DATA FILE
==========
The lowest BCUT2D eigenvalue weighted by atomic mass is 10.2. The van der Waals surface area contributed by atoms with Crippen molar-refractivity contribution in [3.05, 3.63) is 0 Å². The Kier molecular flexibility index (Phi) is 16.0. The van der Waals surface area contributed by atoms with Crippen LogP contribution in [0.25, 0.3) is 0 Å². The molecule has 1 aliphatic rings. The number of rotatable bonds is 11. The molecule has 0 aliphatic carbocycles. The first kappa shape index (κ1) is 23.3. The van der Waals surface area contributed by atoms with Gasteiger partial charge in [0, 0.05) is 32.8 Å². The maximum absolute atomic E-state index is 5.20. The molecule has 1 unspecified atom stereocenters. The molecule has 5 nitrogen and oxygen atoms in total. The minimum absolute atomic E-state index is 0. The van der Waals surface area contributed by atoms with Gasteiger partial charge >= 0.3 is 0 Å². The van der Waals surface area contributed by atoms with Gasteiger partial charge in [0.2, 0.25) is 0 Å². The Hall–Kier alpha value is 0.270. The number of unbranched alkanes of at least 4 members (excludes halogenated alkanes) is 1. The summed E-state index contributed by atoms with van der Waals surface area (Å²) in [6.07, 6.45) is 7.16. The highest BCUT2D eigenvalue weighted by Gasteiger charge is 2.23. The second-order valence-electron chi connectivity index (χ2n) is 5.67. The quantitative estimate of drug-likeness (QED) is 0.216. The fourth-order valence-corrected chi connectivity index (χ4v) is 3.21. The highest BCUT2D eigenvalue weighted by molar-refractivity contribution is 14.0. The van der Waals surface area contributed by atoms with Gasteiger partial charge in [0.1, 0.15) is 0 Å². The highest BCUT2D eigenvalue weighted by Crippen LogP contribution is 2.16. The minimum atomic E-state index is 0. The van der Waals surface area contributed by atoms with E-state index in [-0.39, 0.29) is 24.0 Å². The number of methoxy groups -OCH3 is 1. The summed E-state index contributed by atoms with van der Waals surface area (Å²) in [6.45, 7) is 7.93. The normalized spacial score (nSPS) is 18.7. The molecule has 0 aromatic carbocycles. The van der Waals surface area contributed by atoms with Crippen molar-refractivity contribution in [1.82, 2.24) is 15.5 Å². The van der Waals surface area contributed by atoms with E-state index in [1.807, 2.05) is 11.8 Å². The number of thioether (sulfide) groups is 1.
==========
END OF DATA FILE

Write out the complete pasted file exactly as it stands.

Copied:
The lowest BCUT2D eigenvalue weighted by atomic mass is 10.2. The van der Waals surface area contributed by atoms with Crippen molar-refractivity contribution in [3.05, 3.63) is 0 Å². The Kier molecular flexibility index (Phi) is 16.0. The van der Waals surface area contributed by atoms with Crippen LogP contribution in [0.25, 0.3) is 0 Å². The molecule has 1 aliphatic rings. The number of rotatable bonds is 11. The molecule has 0 aliphatic carbocycles. The first kappa shape index (κ1) is 23.3. The van der Waals surface area contributed by atoms with Gasteiger partial charge in [0, 0.05) is 32.8 Å². The maximum absolute atomic E-state index is 5.20. The molecule has 1 unspecified atom stereocenters. The molecule has 5 nitrogen and oxygen atoms in total. The minimum absolute atomic E-state index is 0. The van der Waals surface area contributed by atoms with Gasteiger partial charge >= 0.3 is 0 Å². The van der Waals surface area contributed by atoms with Gasteiger partial charge in [0.2, 0.25) is 0 Å². The Hall–Kier alpha value is 0.270. The number of unbranched alkanes of at least 4 members (excludes halogenated alkanes) is 1. The summed E-state index contributed by atoms with van der Waals surface area (Å²) in [6.07, 6.45) is 7.16. The highest BCUT2D eigenvalue weighted by Gasteiger charge is 2.23. The second-order valence-electron chi connectivity index (χ2n) is 5.67. The quantitative estimate of drug-likeness (QED) is 0.216. The fourth-order valence-corrected chi connectivity index (χ4v) is 3.21. The highest BCUT2D eigenvalue weighted by molar-refractivity contribution is 14.0. The van der Waals surface area contributed by atoms with Gasteiger partial charge in [0.1, 0.15) is 0 Å². The highest BCUT2D eigenvalue weighted by Crippen LogP contribution is 2.16. The minimum atomic E-state index is 0. The van der Waals surface area contributed by atoms with E-state index in [-0.39, 0.29) is 24.0 Å². The number of methoxy groups -OCH3 is 1. The summed E-state index contributed by atoms with van der Waals surface area (Å²) in [6.45, 7) is 7.93. The normalized spacial score (nSPS) is 18.7. The molecule has 0 aromatic carbocycles. The van der Waals surface area contributed by atoms with Crippen molar-refractivity contribution in [1.82, 2.24) is 15.5 Å². The van der Waals surface area contributed by atoms with E-state index in [1.807, 2.05) is 11.8 Å². The number of thioether (sulfide) groups is 1.